About 3 months ago, Goldman’s year end S&P500 target for 2016, 2017 and 2018 were 2,100; 2,200 and 2,300 respectively. Then, as readers are well aware, everything changed with the Trump election which unleashed a surge in US equities and the dollar, on expectations of reflation and fiscal stimulus. That prompted Goldman to boost its S&P price target by roughly 200 points across the board, as it merely tried to keep up with the price action.
Understandably, there was some confusion, so to address it, overnight Goldman’s chief equity strategist David Kostin released his first “weekly kickstart” report, which summarized Goldman’s latest goalseeked forecasts for the S&P500 as follows: “S&P 500 rose 9.5% for a total return of 12.0% in 2016; We forecast a 5% total return in 2017”
The details:

This post was published at Zero Hedge on Jan 3, 2017.

2017 Stock Market Predictions: Trump Slump in January for Stocks

I begin my 2017 stock market predictions with a recap of last year’s predictions. In an article back in 2015 titled ‘The Epocalypse: What Will D-Day Look Like?’ I predicted the Fed would raise rates on December 16th, 2015, and the US stock market would crash immediately. Counterintuitively, I said it would crash by shooting upward for a few days; then it would round off, and then, in a short time, it would plunge off a cliff. (In all not a pattern you’d likely find anyone else predicting.)
I said the stock market would crash by going up because everyone would look around after the long-dreaded day of the Fed’s first rate hike and see that the sky didn’t fall. That would turn them all smarmy and euphoric over how right they were about the recovery and about the bull market. That would, in turn, give rise to their hopes of a bull market forever and never ceasing. However, parties lead to hangovers. Once you recover from the hangover, reality sets in. That’s when they would begin to panic as they looked around, saw all the bottles and underwear and said, ‘Oh, my gosh, what did we do last night?’
How my 2015/2016 stock market predictions did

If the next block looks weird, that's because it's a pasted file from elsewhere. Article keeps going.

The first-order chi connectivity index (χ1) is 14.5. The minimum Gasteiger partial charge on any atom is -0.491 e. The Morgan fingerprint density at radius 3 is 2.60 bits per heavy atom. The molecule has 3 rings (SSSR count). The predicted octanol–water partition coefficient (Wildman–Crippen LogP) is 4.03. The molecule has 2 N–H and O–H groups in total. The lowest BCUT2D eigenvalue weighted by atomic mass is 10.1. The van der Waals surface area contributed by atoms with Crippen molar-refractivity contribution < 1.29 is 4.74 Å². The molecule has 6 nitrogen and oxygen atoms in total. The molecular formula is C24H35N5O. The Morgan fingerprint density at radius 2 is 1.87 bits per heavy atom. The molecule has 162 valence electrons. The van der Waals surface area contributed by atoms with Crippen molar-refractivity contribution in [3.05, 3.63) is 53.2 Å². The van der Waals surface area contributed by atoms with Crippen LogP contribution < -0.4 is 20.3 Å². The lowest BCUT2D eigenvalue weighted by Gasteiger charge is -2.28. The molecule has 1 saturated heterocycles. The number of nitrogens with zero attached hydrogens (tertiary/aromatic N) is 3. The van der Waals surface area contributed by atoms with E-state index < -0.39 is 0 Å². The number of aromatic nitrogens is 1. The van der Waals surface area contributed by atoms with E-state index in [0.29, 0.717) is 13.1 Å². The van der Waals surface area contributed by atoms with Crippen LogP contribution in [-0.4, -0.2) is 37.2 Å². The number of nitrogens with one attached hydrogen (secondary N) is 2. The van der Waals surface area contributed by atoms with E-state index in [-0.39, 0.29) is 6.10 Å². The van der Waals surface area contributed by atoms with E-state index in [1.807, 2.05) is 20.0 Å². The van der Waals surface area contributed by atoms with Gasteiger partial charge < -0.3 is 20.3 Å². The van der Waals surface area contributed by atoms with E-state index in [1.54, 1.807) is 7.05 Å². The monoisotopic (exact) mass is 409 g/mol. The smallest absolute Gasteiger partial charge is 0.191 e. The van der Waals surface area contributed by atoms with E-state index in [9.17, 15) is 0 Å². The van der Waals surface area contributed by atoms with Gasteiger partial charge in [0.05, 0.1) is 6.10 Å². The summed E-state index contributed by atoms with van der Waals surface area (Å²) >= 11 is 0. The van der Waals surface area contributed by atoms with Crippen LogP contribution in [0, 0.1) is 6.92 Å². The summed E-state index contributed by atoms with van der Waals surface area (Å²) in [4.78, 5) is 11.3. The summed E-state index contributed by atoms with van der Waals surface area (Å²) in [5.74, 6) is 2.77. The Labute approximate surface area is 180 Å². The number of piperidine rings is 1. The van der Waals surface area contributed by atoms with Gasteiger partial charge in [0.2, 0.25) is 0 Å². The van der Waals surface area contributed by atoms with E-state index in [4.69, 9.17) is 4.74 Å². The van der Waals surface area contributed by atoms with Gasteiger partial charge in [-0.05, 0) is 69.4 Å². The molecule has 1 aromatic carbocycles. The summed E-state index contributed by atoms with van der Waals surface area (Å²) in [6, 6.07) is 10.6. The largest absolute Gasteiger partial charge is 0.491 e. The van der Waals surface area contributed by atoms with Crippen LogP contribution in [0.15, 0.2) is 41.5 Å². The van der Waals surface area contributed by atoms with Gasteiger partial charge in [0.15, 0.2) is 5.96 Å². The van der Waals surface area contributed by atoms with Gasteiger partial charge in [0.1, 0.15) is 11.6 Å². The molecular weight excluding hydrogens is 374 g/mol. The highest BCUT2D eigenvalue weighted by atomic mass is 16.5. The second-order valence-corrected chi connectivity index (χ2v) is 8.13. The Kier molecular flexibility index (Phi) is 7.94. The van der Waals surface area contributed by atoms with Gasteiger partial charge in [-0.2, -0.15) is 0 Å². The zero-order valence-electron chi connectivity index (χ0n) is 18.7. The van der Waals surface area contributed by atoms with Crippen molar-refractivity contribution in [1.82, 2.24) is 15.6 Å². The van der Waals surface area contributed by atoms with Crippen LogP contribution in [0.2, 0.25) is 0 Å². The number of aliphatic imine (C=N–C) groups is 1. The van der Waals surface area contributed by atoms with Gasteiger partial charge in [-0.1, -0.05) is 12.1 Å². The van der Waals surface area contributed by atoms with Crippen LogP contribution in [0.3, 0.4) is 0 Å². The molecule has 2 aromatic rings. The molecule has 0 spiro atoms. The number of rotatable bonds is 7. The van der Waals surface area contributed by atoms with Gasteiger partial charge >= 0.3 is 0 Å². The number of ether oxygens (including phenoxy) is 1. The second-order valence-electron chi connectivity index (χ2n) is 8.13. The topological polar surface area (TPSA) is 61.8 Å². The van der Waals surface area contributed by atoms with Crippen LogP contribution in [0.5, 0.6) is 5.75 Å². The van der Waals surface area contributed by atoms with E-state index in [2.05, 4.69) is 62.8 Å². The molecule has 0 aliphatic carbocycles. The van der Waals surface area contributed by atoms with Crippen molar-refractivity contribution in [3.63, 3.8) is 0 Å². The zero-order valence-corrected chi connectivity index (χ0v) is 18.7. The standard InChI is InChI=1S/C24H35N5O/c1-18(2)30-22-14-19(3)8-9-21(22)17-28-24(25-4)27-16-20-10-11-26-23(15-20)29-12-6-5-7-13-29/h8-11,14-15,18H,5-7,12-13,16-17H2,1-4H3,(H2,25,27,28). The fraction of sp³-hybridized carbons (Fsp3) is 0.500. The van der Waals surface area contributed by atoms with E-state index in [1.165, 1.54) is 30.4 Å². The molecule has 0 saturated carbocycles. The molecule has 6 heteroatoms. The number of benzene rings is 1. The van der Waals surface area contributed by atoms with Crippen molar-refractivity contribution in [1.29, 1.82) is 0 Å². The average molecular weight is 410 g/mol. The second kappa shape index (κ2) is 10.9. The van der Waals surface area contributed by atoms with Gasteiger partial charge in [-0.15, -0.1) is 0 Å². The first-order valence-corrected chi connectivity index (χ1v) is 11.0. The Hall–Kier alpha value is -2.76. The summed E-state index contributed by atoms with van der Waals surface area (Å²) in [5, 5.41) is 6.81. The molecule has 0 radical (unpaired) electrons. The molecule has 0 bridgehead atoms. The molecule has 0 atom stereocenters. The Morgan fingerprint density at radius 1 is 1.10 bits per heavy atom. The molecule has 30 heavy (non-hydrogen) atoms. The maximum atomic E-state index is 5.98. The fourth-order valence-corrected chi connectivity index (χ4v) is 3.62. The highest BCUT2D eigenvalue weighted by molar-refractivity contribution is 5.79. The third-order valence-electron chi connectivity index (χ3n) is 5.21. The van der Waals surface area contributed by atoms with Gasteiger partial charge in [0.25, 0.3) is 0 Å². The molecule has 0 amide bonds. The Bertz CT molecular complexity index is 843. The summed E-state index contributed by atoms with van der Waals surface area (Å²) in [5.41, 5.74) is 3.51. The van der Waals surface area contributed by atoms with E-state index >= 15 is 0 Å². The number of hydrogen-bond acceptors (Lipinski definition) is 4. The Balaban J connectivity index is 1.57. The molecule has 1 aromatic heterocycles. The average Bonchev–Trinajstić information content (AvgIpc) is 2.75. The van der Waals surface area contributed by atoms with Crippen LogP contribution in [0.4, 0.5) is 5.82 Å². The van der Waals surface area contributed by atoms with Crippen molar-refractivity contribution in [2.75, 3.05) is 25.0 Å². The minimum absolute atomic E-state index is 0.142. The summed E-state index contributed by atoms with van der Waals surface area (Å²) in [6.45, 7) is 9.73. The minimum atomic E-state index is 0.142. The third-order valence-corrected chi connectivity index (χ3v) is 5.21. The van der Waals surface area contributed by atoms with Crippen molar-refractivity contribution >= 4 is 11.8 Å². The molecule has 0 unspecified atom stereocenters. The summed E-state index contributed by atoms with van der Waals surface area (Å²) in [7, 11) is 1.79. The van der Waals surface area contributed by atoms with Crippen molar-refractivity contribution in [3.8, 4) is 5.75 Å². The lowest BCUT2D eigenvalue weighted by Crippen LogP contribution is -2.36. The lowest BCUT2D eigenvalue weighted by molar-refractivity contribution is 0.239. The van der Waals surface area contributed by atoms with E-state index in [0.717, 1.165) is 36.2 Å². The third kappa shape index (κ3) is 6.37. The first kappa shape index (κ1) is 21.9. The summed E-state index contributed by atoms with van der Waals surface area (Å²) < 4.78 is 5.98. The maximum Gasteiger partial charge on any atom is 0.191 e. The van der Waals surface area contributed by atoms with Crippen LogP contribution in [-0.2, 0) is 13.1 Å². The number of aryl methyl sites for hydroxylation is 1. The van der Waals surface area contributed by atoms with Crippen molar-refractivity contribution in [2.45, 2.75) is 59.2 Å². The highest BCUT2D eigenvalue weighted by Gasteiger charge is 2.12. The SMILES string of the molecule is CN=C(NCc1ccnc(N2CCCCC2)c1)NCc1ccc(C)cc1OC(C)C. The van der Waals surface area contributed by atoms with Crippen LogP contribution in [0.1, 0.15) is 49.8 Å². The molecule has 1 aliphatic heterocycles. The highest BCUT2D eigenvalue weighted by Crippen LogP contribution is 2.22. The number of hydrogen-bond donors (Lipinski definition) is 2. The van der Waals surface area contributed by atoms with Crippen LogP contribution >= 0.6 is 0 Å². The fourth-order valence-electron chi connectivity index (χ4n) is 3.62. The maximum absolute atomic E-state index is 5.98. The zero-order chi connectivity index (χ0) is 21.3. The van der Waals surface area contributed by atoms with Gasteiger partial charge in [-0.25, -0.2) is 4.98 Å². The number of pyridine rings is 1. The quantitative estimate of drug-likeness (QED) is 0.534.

That is EXACTLY what happened (perhaps even including the underwear). January became the worst opening month in stock-market history. Now, to be fair, I also said that globally 2016 would turn into the ‘Year of the Epocalypse,’ and it didn’t. (More on that in my next article of 2017 economic predictions, but you have to admit it was one darn weird year, which I think was only the warm-up act for this year.) However, as part of the economic apocalypse I predicted for 2016, I described the following blowup:
Movement from bond funds to stocks will accelerate the bond implosion, wiping out billions in paper wealth on the high-yield bond side. Unfortunately for the market bulls, such mega-bond crashes almost always lead directly into stock-market crashes.

This post was published at GoldSeek on 3 January 2017.

Charts at the Market Close – Things You May Not Want To Hear, But May Wish To Know

This year I think that I am going to be publishing all of the charts in one posting, rather than splitting them up between stocks and metals.
Today was a lazier trading day than the numbers might have indicated. It was easy to lift stocks today, in other words.
There was little of note in the Comex reports from the last day of 2016.
I was looking over some old charts over the weekend, and I think that the direction of the gold and silver markets in the first couple of months will be quite telling for the rest of 2017.
The key level will be for the metals to break out above their ‘election night’ highs when the markets realized that Trump had won.
This atmosphere and tone of the markets reminds me of the period during which the big cup and handle retraced 50 percent or thereabouts in gold, and then took off on a steady run to its all time high. Remember that?